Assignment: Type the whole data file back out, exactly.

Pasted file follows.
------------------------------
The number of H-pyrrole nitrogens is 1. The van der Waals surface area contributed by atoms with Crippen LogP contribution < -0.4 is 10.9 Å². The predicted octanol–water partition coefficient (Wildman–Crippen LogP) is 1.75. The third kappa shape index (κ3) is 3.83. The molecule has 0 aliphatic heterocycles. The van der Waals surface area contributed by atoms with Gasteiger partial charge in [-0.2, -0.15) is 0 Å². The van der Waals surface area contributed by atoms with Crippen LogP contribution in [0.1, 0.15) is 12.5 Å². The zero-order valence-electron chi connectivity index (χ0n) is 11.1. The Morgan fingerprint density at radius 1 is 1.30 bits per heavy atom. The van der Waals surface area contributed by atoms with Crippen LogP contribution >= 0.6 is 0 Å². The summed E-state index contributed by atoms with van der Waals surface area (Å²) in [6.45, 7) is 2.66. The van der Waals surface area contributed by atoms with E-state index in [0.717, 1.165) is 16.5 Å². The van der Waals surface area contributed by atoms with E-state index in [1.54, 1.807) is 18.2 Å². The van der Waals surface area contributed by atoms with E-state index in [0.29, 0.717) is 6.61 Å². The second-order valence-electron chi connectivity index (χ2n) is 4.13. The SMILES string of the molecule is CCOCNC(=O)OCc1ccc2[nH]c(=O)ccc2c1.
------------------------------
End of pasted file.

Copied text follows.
The number of H-pyrrole nitrogens is 1. The van der Waals surface area contributed by atoms with Crippen LogP contribution < -0.4 is 10.9 Å². The predicted octanol–water partition coefficient (Wildman–Crippen LogP) is 1.75. The third kappa shape index (κ3) is 3.83. The molecule has 0 aliphatic heterocycles. The van der Waals surface area contributed by atoms with Gasteiger partial charge in [-0.2, -0.15) is 0 Å². The van der Waals surface area contributed by atoms with Crippen LogP contribution in [0.1, 0.15) is 12.5 Å². The zero-order valence-electron chi connectivity index (χ0n) is 11.1. The Morgan fingerprint density at radius 1 is 1.30 bits per heavy atom. The van der Waals surface area contributed by atoms with Crippen LogP contribution >= 0.6 is 0 Å². The summed E-state index contributed by atoms with van der Waals surface area (Å²) in [6.45, 7) is 2.66. The van der Waals surface area contributed by atoms with E-state index in [0.717, 1.165) is 16.5 Å². The van der Waals surface area contributed by atoms with E-state index in [1.54, 1.807) is 18.2 Å². The van der Waals surface area contributed by atoms with E-state index in [0.29, 0.717) is 6.61 Å². The second-order valence-electron chi connectivity index (χ2n) is 4.13. The SMILES string of the molecule is CCOCNC(=O)OCc1ccc2[nH]c(=O)ccc2c1.